In all honesty, I considered the life my family and I led to be the very picture of this mantra. We were two young teachers living in a modest home, amongst modest neighbors. It never occurred to me that what I thought was modest, what I defined as simple, was, in fact, a lifestyle of habitual accumulation.
While I would never consider myself among the sages of this world, I flatter myself to believe I have my head screwed on straight. Still, regardless of what I believe, life brought my world and everything I thought kept it spinning to a screeching halt the day I learned that my father was dying.
The diagnosis hit like a hurricane. Though years have passed, I remember it as if it were yesterday. Just the night before, I came across an article on Yahoo! about a woman who had come down with a neurological degenerative disease subtly referred to as A.L.S. Though rare, the disease is fatal, gradually shutting down your nervous system until it no longer delivers messages to your muscles and organs from a perfectly functional brain. The victim becomes a prisoner in their own body until the body can no longer sustain itself. The degenerative process can be slow, its victims lingering on for years as they gradually become paralyzed.
The list of symptoms in the article were all too similar to some odd behaviors we had observed in my dad. The trip to the neurologist confirmed what I was praying was merely a coincidence. Out of seven billion people walking this blue planet, my dad had been singled out. A.L.S. had chosen my father.
Amidst the storm of emotions, what we needed to do was clear. My mom would need help caring for my dad as he would begin to lose the ability to take care of himself. Their needs would only increase as the doors of the family business that had supported them for decades would close. The decision was made to move our family in with my parents. We would fight this war side by side.
Making room for the five of us (my family of three and my parents) in a house built for two would be no picnic. As we began the packing process, it quickly became clear how much stuff we had accumulated in the first 10 years of marriage. As I sat in the living room, trying to wrap my mind around what I needed to do, my perception began to transform. All these possessions that had once been so precious, even perceived as necessary, began to weigh on me like some mountainous burden. At a time when I longed to drop everything to be by my parents’ side, I was trapped in a house full of worthless treasures and no where to put them.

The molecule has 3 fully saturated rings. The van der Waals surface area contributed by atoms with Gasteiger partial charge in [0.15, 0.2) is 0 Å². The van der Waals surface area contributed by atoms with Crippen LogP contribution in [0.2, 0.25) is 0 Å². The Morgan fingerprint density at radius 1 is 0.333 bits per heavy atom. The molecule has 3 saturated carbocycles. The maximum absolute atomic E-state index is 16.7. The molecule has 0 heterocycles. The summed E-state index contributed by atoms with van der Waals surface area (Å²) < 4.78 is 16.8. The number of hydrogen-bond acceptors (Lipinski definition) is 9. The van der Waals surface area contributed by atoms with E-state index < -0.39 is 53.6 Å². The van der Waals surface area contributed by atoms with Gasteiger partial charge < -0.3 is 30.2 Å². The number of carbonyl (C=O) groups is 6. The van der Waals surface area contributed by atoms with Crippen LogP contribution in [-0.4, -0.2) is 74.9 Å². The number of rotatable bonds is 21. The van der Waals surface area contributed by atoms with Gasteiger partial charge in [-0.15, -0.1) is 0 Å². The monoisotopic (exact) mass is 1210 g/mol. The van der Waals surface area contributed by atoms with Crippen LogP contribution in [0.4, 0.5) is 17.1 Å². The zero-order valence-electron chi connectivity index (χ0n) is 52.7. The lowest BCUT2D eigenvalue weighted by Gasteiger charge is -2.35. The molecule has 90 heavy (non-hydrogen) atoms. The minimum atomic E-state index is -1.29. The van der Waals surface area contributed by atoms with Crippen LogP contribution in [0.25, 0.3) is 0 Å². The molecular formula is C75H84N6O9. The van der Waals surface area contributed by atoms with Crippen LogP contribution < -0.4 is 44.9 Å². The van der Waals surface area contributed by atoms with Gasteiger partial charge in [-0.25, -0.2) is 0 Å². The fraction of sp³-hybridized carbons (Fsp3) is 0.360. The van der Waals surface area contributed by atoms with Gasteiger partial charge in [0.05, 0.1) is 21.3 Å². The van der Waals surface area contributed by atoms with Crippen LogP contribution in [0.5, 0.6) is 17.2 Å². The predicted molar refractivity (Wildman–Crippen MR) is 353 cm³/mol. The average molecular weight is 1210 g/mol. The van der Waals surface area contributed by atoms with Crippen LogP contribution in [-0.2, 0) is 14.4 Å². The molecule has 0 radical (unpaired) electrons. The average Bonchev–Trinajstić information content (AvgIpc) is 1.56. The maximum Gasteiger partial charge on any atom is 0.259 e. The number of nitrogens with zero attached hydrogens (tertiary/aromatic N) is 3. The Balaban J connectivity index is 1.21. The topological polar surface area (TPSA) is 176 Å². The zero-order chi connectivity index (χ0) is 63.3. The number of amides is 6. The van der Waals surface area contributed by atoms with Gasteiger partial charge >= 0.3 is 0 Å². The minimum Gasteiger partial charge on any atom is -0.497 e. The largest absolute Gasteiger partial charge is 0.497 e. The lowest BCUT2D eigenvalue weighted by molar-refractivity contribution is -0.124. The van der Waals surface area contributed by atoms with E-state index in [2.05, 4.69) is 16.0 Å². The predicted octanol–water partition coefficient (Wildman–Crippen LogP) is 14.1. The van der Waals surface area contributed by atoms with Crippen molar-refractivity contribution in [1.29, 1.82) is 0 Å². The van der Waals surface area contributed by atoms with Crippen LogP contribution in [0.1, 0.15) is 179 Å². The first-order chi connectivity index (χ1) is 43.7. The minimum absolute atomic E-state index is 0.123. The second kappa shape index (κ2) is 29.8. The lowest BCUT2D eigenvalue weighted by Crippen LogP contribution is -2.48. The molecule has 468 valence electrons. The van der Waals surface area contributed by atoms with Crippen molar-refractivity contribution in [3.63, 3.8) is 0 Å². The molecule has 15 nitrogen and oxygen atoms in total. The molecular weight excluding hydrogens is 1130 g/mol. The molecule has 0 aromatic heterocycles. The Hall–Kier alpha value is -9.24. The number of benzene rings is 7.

Ultimately (and eventually), I was able to sell almost everything online, over the phone, and even by opening our front doors to perfect strangers, allowing them to “shop” through our house. Deals were made on the fly and with every painting, vase, TV, couch, and table that was hauled out the front door, a little of the burden fell away. In the storm of my emotions, a flicker of freedom began to shine through. It was then that I began to realize what simplicity, true freedom from complication and clutter, could feel like.
Watching my house become emptier and emptier was strangely invigorating, even fun! With each item that was sold off or given away, I felt a surge of sweet release. I was elated at how quickly the process was moving along and knew that, with only a week or two more, our house would be rented out and we could finally join my parents! Unfortunately, we weren’t quick enough.
A few days later, low O2 levels put my dad in the hospital. The disease had moved quicker than we ever could have. What should have taken years, took only months. My father never came home. Within a mere two months of having been diagnosed, my dad and best friend, unable to breathe, eat, or drink on his own, left this earth.
And the storm stopped.